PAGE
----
‘Bilched.’ (Photo credit: Jay Dykes)
After making his screen debut as the star, writer and co-producer of an Australian teenage romantic comedy, Hal Cumpston could not have imagined what would happen next.
Three weeks after production of Bilched wrapped in Sydney, the 19-year-old was contacted by US talent agency Industry Entertainment, suggesting he audition for one of the lead roles in AMC Studios’ The Walking Dead spin-off.
Cumpston did a selfie and was then asked to go to Los Angeles, where he nailed the role of Silas in the 10-part series which is now shooting in Richmond, Virginia.
Silas is described as a gentle giant, a shy loner who hates the fact that he scares people in the show created by Scott M. Gimple, which focuses on the first generation to grow up during the zombie apocalypse, co-starring Alexa Mansour, Nicolas Cantu, Aliyah Royale and Annet Mahendru.
The feature directing debut of Hal’s father Jeremy Cumpston, Bilched will be released nationally on November 21, timed to coincide with Schoolies Week. Bonsai Films’ Jonathan Page has booked 20 screens at Event Cinemas/Birch Carroll and Coyle and is locking in venues in other states.
The title is a made-up term meaning a crazy, spontaneous, life-altering adventure that defies logic. Hal wrote the first draft when he got home from Schoolies in 2017, starting with a 10-minute skit and finishing with an 88-page screenplay.
His father, a doctor and occasional actor who founded the Old Fitzroy Theatre, saw the story’s potential and paid him a nominal sum to devote the next seven months to honing the script.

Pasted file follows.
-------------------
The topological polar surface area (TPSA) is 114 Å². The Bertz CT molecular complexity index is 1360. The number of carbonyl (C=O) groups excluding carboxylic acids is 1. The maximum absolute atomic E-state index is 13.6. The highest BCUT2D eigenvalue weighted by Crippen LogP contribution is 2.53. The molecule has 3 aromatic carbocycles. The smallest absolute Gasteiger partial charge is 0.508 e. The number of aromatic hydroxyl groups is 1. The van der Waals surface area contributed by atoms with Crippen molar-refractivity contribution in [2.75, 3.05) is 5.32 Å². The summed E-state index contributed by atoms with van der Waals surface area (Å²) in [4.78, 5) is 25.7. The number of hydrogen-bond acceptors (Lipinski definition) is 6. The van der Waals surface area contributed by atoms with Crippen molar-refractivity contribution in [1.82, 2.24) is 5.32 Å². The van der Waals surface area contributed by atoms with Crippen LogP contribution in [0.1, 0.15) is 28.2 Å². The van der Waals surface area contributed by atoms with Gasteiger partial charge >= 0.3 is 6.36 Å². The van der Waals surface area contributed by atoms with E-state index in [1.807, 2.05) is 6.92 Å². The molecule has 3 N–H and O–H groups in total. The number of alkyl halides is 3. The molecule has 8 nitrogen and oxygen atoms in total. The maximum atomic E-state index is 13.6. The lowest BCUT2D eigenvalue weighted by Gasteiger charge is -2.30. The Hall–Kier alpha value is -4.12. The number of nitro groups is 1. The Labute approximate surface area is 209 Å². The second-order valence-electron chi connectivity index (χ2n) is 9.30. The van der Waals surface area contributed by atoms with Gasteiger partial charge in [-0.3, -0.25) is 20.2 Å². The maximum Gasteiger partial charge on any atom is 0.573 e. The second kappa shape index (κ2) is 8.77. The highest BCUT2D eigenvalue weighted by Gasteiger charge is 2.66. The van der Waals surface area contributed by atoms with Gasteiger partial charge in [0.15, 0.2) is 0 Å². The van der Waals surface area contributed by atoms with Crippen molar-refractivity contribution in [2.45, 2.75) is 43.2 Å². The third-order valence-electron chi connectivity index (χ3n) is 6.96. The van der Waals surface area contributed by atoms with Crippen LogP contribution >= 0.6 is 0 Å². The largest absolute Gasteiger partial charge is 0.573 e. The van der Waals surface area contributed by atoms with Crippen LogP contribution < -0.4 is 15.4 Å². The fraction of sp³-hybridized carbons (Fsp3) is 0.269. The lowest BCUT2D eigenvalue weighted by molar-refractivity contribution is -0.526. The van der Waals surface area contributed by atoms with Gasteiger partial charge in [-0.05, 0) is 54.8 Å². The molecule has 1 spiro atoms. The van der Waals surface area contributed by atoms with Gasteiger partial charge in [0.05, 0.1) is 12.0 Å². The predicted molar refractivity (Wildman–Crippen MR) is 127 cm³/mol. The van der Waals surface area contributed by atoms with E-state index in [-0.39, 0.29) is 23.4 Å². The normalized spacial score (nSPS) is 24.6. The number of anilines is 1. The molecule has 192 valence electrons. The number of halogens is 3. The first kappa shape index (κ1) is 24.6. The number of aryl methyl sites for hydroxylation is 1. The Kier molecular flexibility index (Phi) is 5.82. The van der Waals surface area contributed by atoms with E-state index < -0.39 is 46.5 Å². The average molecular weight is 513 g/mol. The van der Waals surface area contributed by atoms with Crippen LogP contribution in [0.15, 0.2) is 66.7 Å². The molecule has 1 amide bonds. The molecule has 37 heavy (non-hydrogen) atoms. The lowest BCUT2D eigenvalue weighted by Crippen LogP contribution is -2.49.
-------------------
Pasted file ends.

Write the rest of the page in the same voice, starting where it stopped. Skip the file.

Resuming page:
Cumpston senior’s mate director Jeremy Sims gave valuable story notes and helped him set up the project, reciprocating Cumpston’s assistance when Sims was financing Last Cab to Darwin.
Jeremy Cumpston with Mitzi Ruhlmann (Photo: Jay Dykes).
Ann Fay of Maura Fay Casting assembled a cast of 40 aged under 20, 80 per cent of whom had not acted before. They include Mitzi Ruhlmann, Fred Du Rietz, Juliette Lochrin, Ewan Wall, Will Johnson, Nicholas Bakopolous–Cooke, Jack Walton, Reilly Hatwell, Holly White, Paloma Bolton-Brito and Otis Pavlovic. There are cameos from Alan Dukes, Sims and Rhys Muldoon.
The 21-day shoot started last September after family and friends contributed funds, augmenting the Producer Offset. The plot follows protagonist Hal, who auditions for a drama school but is told his performance is not truthful.
Instead of working on his acting skills he decides to party all night with his slacker besties and larrikin footy mates, resulting in chaos.
The director sent a screener to his mate and former WAAPA classmate Hugh Jackman, who responded: “Hal was amazing. I thought the whole movie was so funny and it had such a great charm, heart and wit.”
Cumpston had wanted to make a feature ever since graduating from WAAPA in 1995. He directed five short films including The Last Race, a 37-minute ‘race-against-time’ drama that followed a group of people facing their own death or the imminent death of their nearest and dearest.
After being close to directing a couple of features for other producers and getting “bumped” when the budget went up and other directors were hired, he embarked on Bilched.
The film premiered at the Chelsea Film Festival in New York where it won best screenplay (Hal Cumpston), best supporting actor (Fred Du Rietz) and the grand prix best feature film.
Noting the lack of Australian comedies aimed at teenagers, he says: “The film is pure entertainment, which we think gives kids their voice.”